Evaluation of enzymatic DNA digestion as an alternative to mechanical DNA fragmentation (sonication) for targeted NGS using the SureSeq™ Myeloid Panel
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DNA fragmentation is a crucial first step in the preparation of libraries for next generation sequencing (NGS). Mechanical shearing (sonication) is currently the gold-standard for fragmentation but it requires a significant upfront capital investment. Oxford Gene Technology (OGT) has evaluated an alternative method of fragmentation using the NEBNext® dsDNA Fragmentase®.
Material and Methods
24 DNA samples isolated from whole blood were digested using NEBNext dsDNA Fragmentase (cat. no. M0348S). A second set of the same samples were sheared on a Covaris® Focused-ultrasonicator™. Libraries for sequencing were prepared using the SureSeq™ NGS Library Preparation Kit (cat. no. 500070) and enrichment was completed with the SureSeq™ Myeloid Panel (cat. no. 600075) (Figure 1).
All samples were sequenced on an Illumina MiSeq® using 150-base paired-end reads with the MiSeq Reagent Kit v2 300 cycle (cat. no. MS-102-2002). 24 samples were run on a MiSeq lane.
Figure 1: Library preparation workflow using (A) NEBNext enzymatic digestion and (B) Covaris mechanical shearing. Processing times: enzymatic digestion ~ 20 min total (5 min hands-on); Covaris method ~ 2.5 h total (hands-on). Times are based on processing 24 samples.
Comparison of data quality obtained from mechanically sheared DNA with data obtained from enzymatically fragmented DNA.
Enzymatic fragmentation can result in broader fragment size distribution, as shown in the Agilent® TapeStation traces below (Figure 2). This however did not affect the sequencing data quality.
Figure 2: High quality genomic DNA fragmented by (A) NEBNext dsDNA Fragmentase for 20 min and(B) Covaris ultrasonicator (with fragmentation settings of 200 bp).
Both methods of fragmentation resulted in a very good mean target coverage as well as on-target rates (%OTR) meeting the technical specifications for the SureSeq Myeloid Panel (Figure 3). Uniformity of coverage is also unaffected by the method of DNA fragmentation (Figure 4).
Figure 3: Sequencing metrics meet the technical specifications for the SureSeq Myeloid Panel. (A) Mean target coverage achieved using both methods exceeds 1000x required for detection of variants down to 1% minor allele fraction (MAF). (B) %OTR are on average 10% lower for the fragmentase method but are still within the acceptable range and very high for a panel of this size.
Figure 4: Coverage is very uniform for both methods. Shown here are selected exons of JAK2 (A) MPL (B) KIT (C) and CALR (D) genes. The top panel of each pair show samples prepared with Covaris and the bottom panels show samples prepared with the fragmentase method.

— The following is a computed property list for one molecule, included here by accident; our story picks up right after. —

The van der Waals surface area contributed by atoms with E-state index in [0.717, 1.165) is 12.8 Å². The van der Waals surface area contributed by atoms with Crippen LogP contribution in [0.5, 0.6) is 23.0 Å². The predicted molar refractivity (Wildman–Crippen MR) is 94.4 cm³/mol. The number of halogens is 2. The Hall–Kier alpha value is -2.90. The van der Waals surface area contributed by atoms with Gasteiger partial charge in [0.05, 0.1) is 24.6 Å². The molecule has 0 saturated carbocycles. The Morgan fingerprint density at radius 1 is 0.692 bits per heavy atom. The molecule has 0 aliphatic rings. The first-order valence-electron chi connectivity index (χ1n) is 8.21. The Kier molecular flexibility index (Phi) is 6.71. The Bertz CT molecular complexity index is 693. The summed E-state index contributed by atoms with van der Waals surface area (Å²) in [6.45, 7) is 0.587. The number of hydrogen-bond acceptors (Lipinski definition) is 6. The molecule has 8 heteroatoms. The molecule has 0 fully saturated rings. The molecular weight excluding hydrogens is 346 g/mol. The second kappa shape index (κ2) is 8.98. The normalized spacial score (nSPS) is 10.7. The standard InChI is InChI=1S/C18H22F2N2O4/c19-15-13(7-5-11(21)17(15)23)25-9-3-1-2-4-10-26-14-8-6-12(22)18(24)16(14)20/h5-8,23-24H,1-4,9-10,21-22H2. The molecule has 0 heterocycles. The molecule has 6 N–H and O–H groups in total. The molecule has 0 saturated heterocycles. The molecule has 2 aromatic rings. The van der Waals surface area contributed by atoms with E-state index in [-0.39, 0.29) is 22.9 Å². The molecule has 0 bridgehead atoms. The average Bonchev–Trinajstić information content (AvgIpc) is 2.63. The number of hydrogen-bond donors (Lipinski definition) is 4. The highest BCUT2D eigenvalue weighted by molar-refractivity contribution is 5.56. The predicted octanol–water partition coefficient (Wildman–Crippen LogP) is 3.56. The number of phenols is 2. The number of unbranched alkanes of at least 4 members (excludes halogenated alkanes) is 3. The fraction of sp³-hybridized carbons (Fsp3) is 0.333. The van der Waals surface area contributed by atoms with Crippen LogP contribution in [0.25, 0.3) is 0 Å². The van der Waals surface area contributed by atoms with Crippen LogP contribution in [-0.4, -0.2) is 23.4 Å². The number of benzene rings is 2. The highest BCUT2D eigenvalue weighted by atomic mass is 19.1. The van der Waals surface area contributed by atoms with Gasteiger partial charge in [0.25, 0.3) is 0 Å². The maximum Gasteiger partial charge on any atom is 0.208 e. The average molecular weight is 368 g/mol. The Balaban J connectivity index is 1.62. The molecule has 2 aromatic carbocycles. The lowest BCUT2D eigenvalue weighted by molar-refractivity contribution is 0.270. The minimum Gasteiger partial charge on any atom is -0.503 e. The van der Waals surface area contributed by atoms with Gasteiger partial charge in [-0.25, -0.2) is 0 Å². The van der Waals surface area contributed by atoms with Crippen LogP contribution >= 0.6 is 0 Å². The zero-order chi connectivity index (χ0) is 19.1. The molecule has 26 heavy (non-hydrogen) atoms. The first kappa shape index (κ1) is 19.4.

Reducing DNA input and its effect on sequencing data.
The recommended amount of input DNA for the SureSeq Myeloid Panel is 500 ng – 1 µg. Sometimes, however, the amount of material available for testing is limited. We have evaluated the effect of decreased amount of input DNA on the quality of NGS data with the fragmentase method. As expected, both mean target coverage and %OTR decrease with reduced amount of input DNA but even for as little as 100 ng the metrics still meet the specifications for this panel (Figure 5).
Figure 5: Effect of reduced amount of DNA input on mean target coverage (A) and %OTR (B).
Despite a slight drop in the depth of coverage seen when reducing the DNA input, all sites of interest are covered to at least 1000x depth allowing confident detection of variants down to 1% minor allele fraction (MAF) (Figure 6).
Figure 6: Coverage of the sites of interest on the SureSeq Myeloid Panel using various DNA input amounts with enzymatic fragmentation.
Uniformity of coverage across the panel is another important NGS metric. Gaps in coverage or presence of regions where sequencing depth is significantly lower compared to the mean depth can results in false negative calls. To confidently call variants, particularly in heterogeneous cancer samples where variants are often present at low fractions, it is essential that all regions targeted by the panel are covered uniformly. We have shown that reducing the amount of input DNA has no effect on the uniformity of coverage: 100% of bases are covered to at least 20% of the mean and >98% of bases are covered to at least 50% of the mean (Figure 7).
Figure 7: The SureSeq Myeloid Panel delivers excellent uniformity of coverage regardless of the amount of input DNA.
Enzymatic digestion using NEBNext dsDNA Fragmentase provides a fast and efficient alternative to mechanical shearing. Metrics including on-target rates and mean target coverage remain comparable to those achieved using the standard Covaris method. Additionally, the fragmentase method allows a reduced amount of input DNA to be used without affecting the panel’s sensitivity or uniformity of coverage. High-quality NGS data can be obtained using as little as 100 ng of good-quality DNA isolated from whole blood. Using enzymatic digestion instead of sonication can speed up the process of library preparation and save up to 2 h of hands-on time.
For more information about the SureSeq Myeloid Panel, or any cancer analysis NGS products go to the NGS Products section of our website.
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